The next announcement was more promising – we would be boarding at 5 and leaving at 5.30, and the mood cheered. When the time came we flew through the boarding process but had an agonising 20 minute wait before finally pulling back and taking off. A six hour delay could have been a whole lot worse, and a big thanks to the pilot for keeping us informed. Not so the Easyjet stewardesses who refused to allow us to spend our vouchers on board, despite their own documentation clearly stating that this is acceptable. I feel a letter coming on….

I read a lot of Stephen King books, and on this occasion I was reading his short story collection ‘Everything’s Eventual’. Now, I should explain that I read EVERYTHING. The prologue, the epilogue, etc. I don’t want to miss the fright of my life or the swish of a switchblade. Well, after every story in this collection there’s a little passage from King explaining why he wrote this particular story. It’s a bit too much, and frankly a bit arrogant. It’s a bit like the makers of The Simpson’s writing a book describing each episode and all of the funny bits that you might have missed as you are clearly not as bright as them (yes, such a book does exist). So, Mr King, I don’t mind reading your thank yous, but spare me your inspiration! And whilst on the subject of Stephen King, I am thinking of putting together my own collection of short stories. Oddities and horror and scifi. ‘A Tribute To The King’. What do you think?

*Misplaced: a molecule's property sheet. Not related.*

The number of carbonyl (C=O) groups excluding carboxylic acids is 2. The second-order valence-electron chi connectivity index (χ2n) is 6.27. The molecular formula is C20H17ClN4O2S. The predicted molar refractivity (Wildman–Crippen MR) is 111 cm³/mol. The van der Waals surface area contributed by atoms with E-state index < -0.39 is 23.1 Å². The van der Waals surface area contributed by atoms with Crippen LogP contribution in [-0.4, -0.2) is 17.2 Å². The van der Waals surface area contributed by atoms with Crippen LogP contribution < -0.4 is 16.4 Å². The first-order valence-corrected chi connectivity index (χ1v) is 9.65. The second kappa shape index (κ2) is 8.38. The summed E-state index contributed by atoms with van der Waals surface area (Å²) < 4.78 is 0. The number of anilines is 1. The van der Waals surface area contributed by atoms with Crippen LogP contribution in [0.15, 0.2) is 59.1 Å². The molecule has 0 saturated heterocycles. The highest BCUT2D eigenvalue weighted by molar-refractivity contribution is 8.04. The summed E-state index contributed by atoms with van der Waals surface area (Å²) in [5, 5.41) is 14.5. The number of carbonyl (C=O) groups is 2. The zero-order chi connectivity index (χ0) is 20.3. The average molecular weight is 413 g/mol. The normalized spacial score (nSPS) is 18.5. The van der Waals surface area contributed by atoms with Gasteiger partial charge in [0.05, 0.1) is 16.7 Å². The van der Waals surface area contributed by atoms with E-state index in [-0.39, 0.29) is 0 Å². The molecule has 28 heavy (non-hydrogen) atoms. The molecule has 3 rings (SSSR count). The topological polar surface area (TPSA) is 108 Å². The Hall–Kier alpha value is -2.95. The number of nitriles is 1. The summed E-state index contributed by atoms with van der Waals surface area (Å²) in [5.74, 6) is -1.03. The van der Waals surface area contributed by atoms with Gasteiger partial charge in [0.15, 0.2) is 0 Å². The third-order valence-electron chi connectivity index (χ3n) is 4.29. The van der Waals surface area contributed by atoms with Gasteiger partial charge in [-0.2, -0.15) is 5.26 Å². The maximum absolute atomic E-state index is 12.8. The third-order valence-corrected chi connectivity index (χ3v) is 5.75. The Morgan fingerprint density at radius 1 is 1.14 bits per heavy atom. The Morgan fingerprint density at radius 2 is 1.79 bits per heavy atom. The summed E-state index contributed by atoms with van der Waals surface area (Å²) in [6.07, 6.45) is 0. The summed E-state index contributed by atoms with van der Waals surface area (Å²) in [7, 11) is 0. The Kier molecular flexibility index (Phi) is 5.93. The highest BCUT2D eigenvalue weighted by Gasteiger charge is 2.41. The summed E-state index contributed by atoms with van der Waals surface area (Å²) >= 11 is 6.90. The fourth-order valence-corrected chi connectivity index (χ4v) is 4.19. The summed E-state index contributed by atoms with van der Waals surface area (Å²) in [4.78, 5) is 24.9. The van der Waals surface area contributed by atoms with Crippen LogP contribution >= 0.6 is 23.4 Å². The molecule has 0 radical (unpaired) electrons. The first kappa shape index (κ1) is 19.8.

‘Welcome To Liverpool Airport’ the sign reads as half of the planeload of passengers are forced to stand outside because the immigration area is simply not big enough. It never has been – and I don’t see any sign of improvement soon. Then there was the car park. An additional charge of ¬£35 had been triggered because of our six hour delay (nice work if you can get it), but this was quickly waived at the gate (not bad, especially for Scousers).

The journey home was not exactly uneventful either. Ole decided he was camping with some mates – so we had to persuade him not to set up his tent in a random farmer’s field but to instead head for the cricket ground car park, then my car broke down. Its fine, its done it before, but it is still a bit disconcerting when it won’t go into gear on a motorway. Two minutes on the hard shoulder and it was fine to get on our way, but the same thing happened twenty minutes later at Cheadle! Finally, we arrived home. Ole has lit a barbeque visible across half of the High Peak, Zac wants a new kitten so countless hours of research into how to integrate it with Bobby our existing cat, and there’s an Alton Towers trip in the morning…

Last few minutes before sleep spent trying to decipher the meaning behind the minutes of Whaley Bridge Cricket Club Executive meeting. Were the words ‘closed system of chauvinistic paternalism’ really uttered in such a meeting within the confines of Whaley Bridge Bowling Club? I think not, but I would be very amused to find that they were!